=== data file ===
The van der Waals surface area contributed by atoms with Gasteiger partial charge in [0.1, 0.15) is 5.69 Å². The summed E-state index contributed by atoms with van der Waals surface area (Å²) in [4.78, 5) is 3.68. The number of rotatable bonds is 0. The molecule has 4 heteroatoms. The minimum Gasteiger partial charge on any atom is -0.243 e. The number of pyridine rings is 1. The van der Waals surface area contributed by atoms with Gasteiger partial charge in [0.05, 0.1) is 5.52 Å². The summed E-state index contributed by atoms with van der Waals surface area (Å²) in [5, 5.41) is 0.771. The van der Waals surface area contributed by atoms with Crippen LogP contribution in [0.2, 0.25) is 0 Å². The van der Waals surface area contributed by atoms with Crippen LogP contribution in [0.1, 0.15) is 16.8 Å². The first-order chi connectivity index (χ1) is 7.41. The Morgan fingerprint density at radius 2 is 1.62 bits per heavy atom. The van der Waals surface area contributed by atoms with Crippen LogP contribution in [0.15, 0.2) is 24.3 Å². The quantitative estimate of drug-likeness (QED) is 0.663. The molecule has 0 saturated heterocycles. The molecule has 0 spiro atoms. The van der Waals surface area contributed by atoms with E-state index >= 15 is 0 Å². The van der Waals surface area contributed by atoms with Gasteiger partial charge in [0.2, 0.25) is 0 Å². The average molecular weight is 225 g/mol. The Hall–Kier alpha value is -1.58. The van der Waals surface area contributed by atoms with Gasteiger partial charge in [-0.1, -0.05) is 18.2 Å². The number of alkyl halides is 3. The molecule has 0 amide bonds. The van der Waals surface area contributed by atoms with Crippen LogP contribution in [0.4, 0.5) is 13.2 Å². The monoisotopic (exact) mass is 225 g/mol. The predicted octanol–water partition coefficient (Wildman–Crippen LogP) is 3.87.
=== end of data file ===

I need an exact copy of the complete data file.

The van der Waals surface area contributed by atoms with Gasteiger partial charge in [0.1, 0.15) is 5.69 Å². The summed E-state index contributed by atoms with van der Waals surface area (Å²) in [4.78, 5) is 3.68. The number of rotatable bonds is 0. The molecule has 4 heteroatoms. The minimum Gasteiger partial charge on any atom is -0.243 e. The number of pyridine rings is 1. The van der Waals surface area contributed by atoms with Gasteiger partial charge in [0.05, 0.1) is 5.52 Å². The summed E-state index contributed by atoms with van der Waals surface area (Å²) in [5, 5.41) is 0.771. The van der Waals surface area contributed by atoms with Crippen LogP contribution in [0.2, 0.25) is 0 Å². The van der Waals surface area contributed by atoms with Crippen LogP contribution in [0.1, 0.15) is 16.8 Å². The first-order chi connectivity index (χ1) is 7.41. The Morgan fingerprint density at radius 2 is 1.62 bits per heavy atom. The van der Waals surface area contributed by atoms with Crippen LogP contribution in [0.15, 0.2) is 24.3 Å². The quantitative estimate of drug-likeness (QED) is 0.663. The molecule has 0 saturated heterocycles. The molecule has 0 spiro atoms. The van der Waals surface area contributed by atoms with E-state index >= 15 is 0 Å². The van der Waals surface area contributed by atoms with Gasteiger partial charge in [0.2, 0.25) is 0 Å². The average molecular weight is 225 g/mol. The Hall–Kier alpha value is -1.58. The van der Waals surface area contributed by atoms with Gasteiger partial charge in [-0.1, -0.05) is 18.2 Å². The number of alkyl halides is 3. The molecule has 0 amide bonds. The van der Waals surface area contributed by atoms with Crippen LogP contribution in [0.4, 0.5) is 13.2 Å². The monoisotopic (exact) mass is 225 g/mol. The predicted octanol–water partition coefficient (Wildman–Crippen LogP) is 3.87.